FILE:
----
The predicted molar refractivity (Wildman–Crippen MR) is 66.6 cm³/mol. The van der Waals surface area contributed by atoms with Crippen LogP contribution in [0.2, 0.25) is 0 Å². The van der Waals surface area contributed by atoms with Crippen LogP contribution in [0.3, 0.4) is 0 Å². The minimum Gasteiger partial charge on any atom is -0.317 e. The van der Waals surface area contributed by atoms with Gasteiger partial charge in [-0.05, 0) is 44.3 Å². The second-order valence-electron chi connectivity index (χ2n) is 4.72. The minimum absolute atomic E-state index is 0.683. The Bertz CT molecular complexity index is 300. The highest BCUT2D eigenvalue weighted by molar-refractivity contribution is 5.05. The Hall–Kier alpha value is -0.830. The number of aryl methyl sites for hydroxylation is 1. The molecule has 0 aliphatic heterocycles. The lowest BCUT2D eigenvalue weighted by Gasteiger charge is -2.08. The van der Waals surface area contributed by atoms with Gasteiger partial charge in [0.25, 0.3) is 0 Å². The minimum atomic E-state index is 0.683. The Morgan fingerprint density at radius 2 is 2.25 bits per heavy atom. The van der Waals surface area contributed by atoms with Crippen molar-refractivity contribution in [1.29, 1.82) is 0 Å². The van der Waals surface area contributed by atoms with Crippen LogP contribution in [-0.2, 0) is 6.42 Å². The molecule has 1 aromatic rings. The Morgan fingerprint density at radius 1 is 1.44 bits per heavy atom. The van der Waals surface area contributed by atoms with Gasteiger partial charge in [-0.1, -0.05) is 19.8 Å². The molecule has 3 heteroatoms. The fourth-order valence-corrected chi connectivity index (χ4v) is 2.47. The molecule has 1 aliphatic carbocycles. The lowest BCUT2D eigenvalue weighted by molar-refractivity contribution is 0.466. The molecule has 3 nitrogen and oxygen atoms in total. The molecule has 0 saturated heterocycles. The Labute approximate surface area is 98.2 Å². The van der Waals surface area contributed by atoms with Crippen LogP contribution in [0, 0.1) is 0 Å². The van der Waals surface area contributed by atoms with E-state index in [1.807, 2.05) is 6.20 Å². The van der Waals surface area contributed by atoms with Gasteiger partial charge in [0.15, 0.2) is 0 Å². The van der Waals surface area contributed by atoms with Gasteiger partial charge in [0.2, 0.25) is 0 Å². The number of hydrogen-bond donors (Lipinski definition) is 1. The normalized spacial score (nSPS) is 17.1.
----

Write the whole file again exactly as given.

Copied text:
The predicted molar refractivity (Wildman–Crippen MR) is 66.6 cm³/mol. The van der Waals surface area contributed by atoms with Crippen LogP contribution in [0.2, 0.25) is 0 Å². The van der Waals surface area contributed by atoms with Crippen LogP contribution in [0.3, 0.4) is 0 Å². The minimum Gasteiger partial charge on any atom is -0.317 e. The van der Waals surface area contributed by atoms with Gasteiger partial charge in [-0.05, 0) is 44.3 Å². The second-order valence-electron chi connectivity index (χ2n) is 4.72. The minimum absolute atomic E-state index is 0.683. The Bertz CT molecular complexity index is 300. The highest BCUT2D eigenvalue weighted by molar-refractivity contribution is 5.05. The Hall–Kier alpha value is -0.830. The number of aryl methyl sites for hydroxylation is 1. The molecule has 0 aliphatic heterocycles. The lowest BCUT2D eigenvalue weighted by Gasteiger charge is -2.08. The van der Waals surface area contributed by atoms with Gasteiger partial charge in [0.25, 0.3) is 0 Å². The minimum atomic E-state index is 0.683. The Morgan fingerprint density at radius 2 is 2.25 bits per heavy atom. The van der Waals surface area contributed by atoms with Crippen molar-refractivity contribution in [1.29, 1.82) is 0 Å². The van der Waals surface area contributed by atoms with Crippen LogP contribution in [-0.2, 0) is 6.42 Å². The molecule has 1 aromatic rings. The Morgan fingerprint density at radius 1 is 1.44 bits per heavy atom. The van der Waals surface area contributed by atoms with Gasteiger partial charge in [-0.1, -0.05) is 19.8 Å². The molecule has 3 heteroatoms. The fourth-order valence-corrected chi connectivity index (χ4v) is 2.47. The molecule has 1 aliphatic carbocycles. The lowest BCUT2D eigenvalue weighted by molar-refractivity contribution is 0.466. The molecule has 3 nitrogen and oxygen atoms in total. The molecule has 0 saturated heterocycles. The Labute approximate surface area is 98.2 Å². The van der Waals surface area contributed by atoms with Crippen LogP contribution in [0, 0.1) is 0 Å². The van der Waals surface area contributed by atoms with E-state index in [1.807, 2.05) is 6.20 Å². The van der Waals surface area contributed by atoms with Gasteiger partial charge in [0.15, 0.2) is 0 Å². The van der Waals surface area contributed by atoms with Gasteiger partial charge in [0.2, 0.25) is 0 Å². The number of hydrogen-bond donors (Lipinski definition) is 1. The normalized spacial score (nSPS) is 17.1.